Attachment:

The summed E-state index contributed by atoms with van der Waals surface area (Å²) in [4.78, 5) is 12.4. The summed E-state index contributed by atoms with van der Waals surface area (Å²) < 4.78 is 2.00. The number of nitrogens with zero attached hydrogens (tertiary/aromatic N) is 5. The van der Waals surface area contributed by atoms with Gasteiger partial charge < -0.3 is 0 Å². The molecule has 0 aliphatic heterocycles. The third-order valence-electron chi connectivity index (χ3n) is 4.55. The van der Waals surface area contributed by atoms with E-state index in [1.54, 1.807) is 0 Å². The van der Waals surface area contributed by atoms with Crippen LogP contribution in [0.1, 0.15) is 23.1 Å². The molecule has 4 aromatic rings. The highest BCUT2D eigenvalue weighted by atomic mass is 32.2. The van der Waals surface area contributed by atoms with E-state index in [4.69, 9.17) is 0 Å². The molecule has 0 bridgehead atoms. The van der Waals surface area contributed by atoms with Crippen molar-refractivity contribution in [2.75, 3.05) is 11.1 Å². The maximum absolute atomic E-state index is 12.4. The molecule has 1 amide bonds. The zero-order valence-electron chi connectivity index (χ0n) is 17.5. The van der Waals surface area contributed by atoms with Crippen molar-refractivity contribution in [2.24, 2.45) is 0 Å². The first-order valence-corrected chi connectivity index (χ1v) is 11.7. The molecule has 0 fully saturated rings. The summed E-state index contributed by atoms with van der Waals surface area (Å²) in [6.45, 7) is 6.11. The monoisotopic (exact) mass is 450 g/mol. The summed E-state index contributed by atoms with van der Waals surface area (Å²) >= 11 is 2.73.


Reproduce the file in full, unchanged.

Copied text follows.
The summed E-state index contributed by atoms with van der Waals surface area (Å²) in [4.78, 5) is 12.4. The summed E-state index contributed by atoms with van der Waals surface area (Å²) < 4.78 is 2.00. The number of nitrogens with zero attached hydrogens (tertiary/aromatic N) is 5. The van der Waals surface area contributed by atoms with Gasteiger partial charge < -0.3 is 0 Å². The molecule has 0 aliphatic heterocycles. The third-order valence-electron chi connectivity index (χ3n) is 4.55. The van der Waals surface area contributed by atoms with E-state index in [1.54, 1.807) is 0 Å². The van der Waals surface area contributed by atoms with Crippen LogP contribution in [0.1, 0.15) is 23.1 Å². The molecule has 4 aromatic rings. The highest BCUT2D eigenvalue weighted by atomic mass is 32.2. The van der Waals surface area contributed by atoms with E-state index in [4.69, 9.17) is 0 Å². The molecule has 0 bridgehead atoms. The van der Waals surface area contributed by atoms with Crippen molar-refractivity contribution in [2.75, 3.05) is 11.1 Å². The maximum absolute atomic E-state index is 12.4. The molecule has 1 amide bonds. The zero-order valence-electron chi connectivity index (χ0n) is 17.5. The van der Waals surface area contributed by atoms with Crippen molar-refractivity contribution in [2.24, 2.45) is 0 Å². The first-order valence-corrected chi connectivity index (χ1v) is 11.7. The molecule has 0 fully saturated rings. The summed E-state index contributed by atoms with van der Waals surface area (Å²) in [6.45, 7) is 6.11. The monoisotopic (exact) mass is 450 g/mol. The summed E-state index contributed by atoms with van der Waals surface area (Å²) >= 11 is 2.73.